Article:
Blood Test Predicts Suicide Risk with 80-90% Accuracy
Could a specific gene mutation tell us with near-certainty who will attempt suicide? Researchers at Johns Hopkins Medicine published the results of a study which found that a simple blood test could alert health care providers to suicide risk with an astonishing level of accuracy.
In the study, the researchers found that people who attempt suicide or experience suicide ideation tend to have a mutation in the gene called SKA2. Their hypothesis formed when they studied the genomes of people who had died by suicide and found that their SKA2 levels were significantly reduced. "SKA2 has been implicated as important for the normal function of stress receptors," said study leader Zachary Kaminsky, an assistant professor of psychiatry and behavioral sciences at the Johns Hopkins University School of Medicine. "It chaperones them, and it goes up when glucocorticoid binds to these receptors, which happens when you get stressed out." To clarify, while the mutation is a relatively effective predictor of suicide risk, not everyone who attempts suicide has this mutation.
The mutation is epigenetic, or it affects the expression of the genes without involving a change in the genetic sequence itself. It changes the expression of the SKA2 gene by adding methyl groups to the gene. Higher methylation, in turn, predicts a higher risk for suicidal tendencies. "[Methyl groups] are basically molecular markers that are connected to genes that act like light switches or dimmer switches," Kaminsky said. "They are independent of the DNA sequence, but they can turn up or down a gene." A combination of brain and blood tests in 325 patients served to confirm this correlation. The researchers were able to predict with 80% accuracy whether the patient had experienced suicidal thoughts or an attempted suicide. They were able to identify the patients with particularly high risk for suicidal tendencies with 90% accuracy, and were able to predict past suicide attempts with 96% accuracy in a younger group of subjects.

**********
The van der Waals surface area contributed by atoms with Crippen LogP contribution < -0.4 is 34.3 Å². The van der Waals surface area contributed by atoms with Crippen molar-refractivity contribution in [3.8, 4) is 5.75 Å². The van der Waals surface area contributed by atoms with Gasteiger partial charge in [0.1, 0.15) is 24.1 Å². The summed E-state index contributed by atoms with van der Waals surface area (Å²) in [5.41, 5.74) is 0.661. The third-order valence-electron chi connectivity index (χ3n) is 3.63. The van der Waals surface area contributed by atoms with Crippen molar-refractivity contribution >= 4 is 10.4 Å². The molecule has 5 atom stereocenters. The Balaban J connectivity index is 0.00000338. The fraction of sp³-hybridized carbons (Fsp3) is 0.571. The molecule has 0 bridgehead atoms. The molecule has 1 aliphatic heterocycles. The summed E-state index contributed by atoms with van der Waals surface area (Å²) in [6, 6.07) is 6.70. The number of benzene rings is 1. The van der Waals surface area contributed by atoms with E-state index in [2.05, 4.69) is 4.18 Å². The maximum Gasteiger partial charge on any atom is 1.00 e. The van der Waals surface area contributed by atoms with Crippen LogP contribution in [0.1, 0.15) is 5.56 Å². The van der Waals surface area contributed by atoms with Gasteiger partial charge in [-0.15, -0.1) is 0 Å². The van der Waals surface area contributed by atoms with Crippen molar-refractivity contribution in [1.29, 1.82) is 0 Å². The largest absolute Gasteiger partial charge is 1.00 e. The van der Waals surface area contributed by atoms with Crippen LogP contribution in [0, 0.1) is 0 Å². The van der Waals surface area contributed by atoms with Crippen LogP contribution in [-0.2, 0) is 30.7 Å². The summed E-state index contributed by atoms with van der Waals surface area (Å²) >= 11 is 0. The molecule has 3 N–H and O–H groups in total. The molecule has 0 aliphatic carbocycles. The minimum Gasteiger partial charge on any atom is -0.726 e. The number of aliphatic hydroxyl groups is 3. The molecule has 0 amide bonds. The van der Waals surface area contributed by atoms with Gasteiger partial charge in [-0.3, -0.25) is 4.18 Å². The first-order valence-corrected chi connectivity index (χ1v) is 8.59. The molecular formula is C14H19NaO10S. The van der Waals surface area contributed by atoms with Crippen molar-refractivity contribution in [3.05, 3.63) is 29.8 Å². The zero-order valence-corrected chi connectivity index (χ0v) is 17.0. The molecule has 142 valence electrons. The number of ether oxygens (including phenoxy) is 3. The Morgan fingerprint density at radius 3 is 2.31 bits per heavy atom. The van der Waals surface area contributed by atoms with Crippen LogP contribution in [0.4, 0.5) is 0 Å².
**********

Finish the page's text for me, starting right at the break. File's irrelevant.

[It's hard not to think of movies like Gattaca when you read research like this]
(Credit: Columbia Pictures)
The researchers emphasize that the gene is less a predictor of suicide risk and more an indicator of a dysregulated stress response, which multiple studies have shown is linked to suicidal ideation. It is the vulnerability to stress, rather than the gene itself, that is a meaningful predictor of suicide attempts. From the paper in the American Journal of Psychiatry: "SKA2 significantly interacted with anxiety and stress to explain about 80% of suicidal behavior and progression from suicidal ideation to suicide attempt."
While the clinical applications of this study are undoubtedly significant to the treatment of the mentally ill, there are also potentially insidious implications, particularly as a result of the gene's relationship to stress. If a person's genome can show that he or she is more vulnerable to stress, then they may be more likely to receive necessary mental health intervention, but they may also be more likely to experience genetic discrimination. This study, and others like it, could open the door to the possibility of a Gattaca-like dystopian future in which every person is relegated to certain jobs based on their genetic ability to handle stress.